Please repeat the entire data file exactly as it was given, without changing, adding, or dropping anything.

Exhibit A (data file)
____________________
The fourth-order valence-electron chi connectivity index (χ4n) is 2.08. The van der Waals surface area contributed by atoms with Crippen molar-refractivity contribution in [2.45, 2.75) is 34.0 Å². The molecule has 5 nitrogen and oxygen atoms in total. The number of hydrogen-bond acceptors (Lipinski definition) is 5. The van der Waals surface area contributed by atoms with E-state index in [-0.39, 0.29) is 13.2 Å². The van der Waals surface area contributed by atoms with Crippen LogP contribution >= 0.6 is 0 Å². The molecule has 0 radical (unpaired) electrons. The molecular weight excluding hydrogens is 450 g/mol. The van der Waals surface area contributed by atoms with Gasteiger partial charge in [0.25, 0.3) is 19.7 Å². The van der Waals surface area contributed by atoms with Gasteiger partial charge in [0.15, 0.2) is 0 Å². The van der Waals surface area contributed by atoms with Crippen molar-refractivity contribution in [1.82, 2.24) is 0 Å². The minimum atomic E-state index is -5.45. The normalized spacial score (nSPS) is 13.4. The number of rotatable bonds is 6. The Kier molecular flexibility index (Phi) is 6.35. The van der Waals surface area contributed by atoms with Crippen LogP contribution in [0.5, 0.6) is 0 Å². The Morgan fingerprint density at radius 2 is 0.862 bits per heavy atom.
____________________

The fourth-order valence-electron chi connectivity index (χ4n) is 2.08. The van der Waals surface area contributed by atoms with Crippen molar-refractivity contribution in [2.45, 2.75) is 34.0 Å². The molecule has 5 nitrogen and oxygen atoms in total. The number of hydrogen-bond acceptors (Lipinski definition) is 5. The van der Waals surface area contributed by atoms with E-state index in [-0.39, 0.29) is 13.2 Å². The van der Waals surface area contributed by atoms with Crippen LogP contribution >= 0.6 is 0 Å². The molecule has 0 radical (unpaired) electrons. The molecular weight excluding hydrogens is 450 g/mol. The van der Waals surface area contributed by atoms with Gasteiger partial charge in [0.25, 0.3) is 19.7 Å². The van der Waals surface area contributed by atoms with Gasteiger partial charge in [0.15, 0.2) is 0 Å². The van der Waals surface area contributed by atoms with Crippen molar-refractivity contribution in [1.82, 2.24) is 0 Å². The minimum atomic E-state index is -5.45. The normalized spacial score (nSPS) is 13.4. The number of rotatable bonds is 6. The Kier molecular flexibility index (Phi) is 6.35. The van der Waals surface area contributed by atoms with Crippen LogP contribution in [0.5, 0.6) is 0 Å². The Morgan fingerprint density at radius 2 is 0.862 bits per heavy atom.